Rising Star Religious Middle School
Around the world, Christian virtues transcend the barriers of language and culture. Within the walls of the Blessed Sacrament School, those same Christian values bring together a student body whose roots reach across the globe.
“We are special because we are diverse,” explains Imelda Engel, now in her eighth year as principal at Blessed Sacrament. “We accept any student whose parents are willing to make a bond with the school. We treat one another as a big family of many nations.”
A multitude of nations are represented in the student body, and Blessed Sacrament celebrates that diversity daily. Students work together to create a multicultural dinner for Thanksgiving, studying international cookbooks and reading from the library’s extensive social studies section. On Passport Day, each class adopts and studies one student’s country of origins, which in recent years has included France, England, Japan and the Philippines.
“We set up the classroom looking like their country, and there is an immigration office, so they present the passports that they make in art and computer classes,” Engel said. “They visit one another, listening to music and stories about the country.”
The faculty, which is international itself, works across disciplines, incorporating the global theme into the curricula. Jillian Lazaridis, the library teacher, was born in Europe, brought up in Australia and lived in London, so she takes particular pride in helping the students to study the world’s cultures.
“The Passport Day works really well with the curriculum because we integrate it,” said Lazaridis, who is entering her 10th year at the school. “We work collaboratively here. We study international poetry, music, food and dance. We give children an appreciation of rich cultures that they can learn from other countries.”
That international perspective shines through in extra-curricular offerings, as well, with renowned art and music programs complementing tennis, creative movement and Taekwondo after-school offerings. One-third of Blessed Sacrament’s 270 students are African-American, one-third Hispanic and one-third “a trickle here and there,” as Engel said, with students arriving from every Borough, Long Island, New Jersey and as far as Pennsylvania, where one student wakes up every morning at 4:30 a.m. to get to class on time.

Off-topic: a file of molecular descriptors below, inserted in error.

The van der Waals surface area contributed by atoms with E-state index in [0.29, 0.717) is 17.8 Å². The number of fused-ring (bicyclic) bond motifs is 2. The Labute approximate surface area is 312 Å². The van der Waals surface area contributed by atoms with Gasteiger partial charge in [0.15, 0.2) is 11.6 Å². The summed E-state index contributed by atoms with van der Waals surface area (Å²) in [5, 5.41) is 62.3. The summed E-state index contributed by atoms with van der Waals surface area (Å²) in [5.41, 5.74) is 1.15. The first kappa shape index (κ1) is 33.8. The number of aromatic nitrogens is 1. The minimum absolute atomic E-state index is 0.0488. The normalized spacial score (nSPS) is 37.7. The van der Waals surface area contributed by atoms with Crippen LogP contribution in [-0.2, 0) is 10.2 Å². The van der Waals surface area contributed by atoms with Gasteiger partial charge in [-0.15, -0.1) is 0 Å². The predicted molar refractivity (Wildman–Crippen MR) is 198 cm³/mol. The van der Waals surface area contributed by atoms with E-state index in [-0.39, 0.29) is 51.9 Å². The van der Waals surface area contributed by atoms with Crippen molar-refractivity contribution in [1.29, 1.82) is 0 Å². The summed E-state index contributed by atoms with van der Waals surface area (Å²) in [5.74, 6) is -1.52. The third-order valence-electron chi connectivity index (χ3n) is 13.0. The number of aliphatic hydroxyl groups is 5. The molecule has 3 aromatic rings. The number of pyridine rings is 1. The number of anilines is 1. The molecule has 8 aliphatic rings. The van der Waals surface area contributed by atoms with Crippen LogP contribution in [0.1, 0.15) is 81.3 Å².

“We focus on the child getting the infusion of Christian values,” Engel said, pointing to those values as the school’s core. “First and foremost are our faith formation and our love for God and one another. When you enter the building, you can feel the Catholicity, that certain welcoming atmosphere.”
Students take a daily religious studies class, but religious studies are a part of everyday life at Blessed Sacrament. The students participate in prayer services, liturgies and Mass in the Church of the Blessed Sacrament at least once each month, but teachers are free to bring their students to the French Gothic Chateau-esque church for prayer and appreciation as often as they like.
The school’s library has a large section on the biography of the Saints, but in keeping with Blessed Sacrament’s international flair, religious studies do not end there.
“Depending on the curriculum, we might also concentrate on the different religions in the world,” Lazaridis said. “It’s a Catholic school first and foremost, and Catholic means universal. It is important to help these children understand that differences are good.”
In middle school in particular, students take an active role in Christian service, participating in volunteer work in the community of their choice.
“The kids have to do 20 hours of community service,” said Michelle Leon, who drives daily from Long Island into Manhattan to bring her two sons to Blessed Sacrament. “But a lot of the kids go over the 20 hours. It’s not just service of the community of Blessed Sacrament, but of your community because they have so many kids that come from different boroughs.”
Leon’s older son, now in 8th grade, took on multiple projects last year, from participating in the New York Cares coat drive and serving as an altar boy to serving lunches in a senior home near his own house in Long Island.
The feeling of community extends to faculty as well. In the school’s 105th year, not a single teacher left at the end of the 2007-08 school year.
“I’m very happy that they all returned back to school this year,” Engel said. “To me, that’s a good sign that they’re happy, they love the students, and that’s why we’re still here.”
147 W. 70th St.
New York, N.Y. 10023
Imelda Engel, Principal
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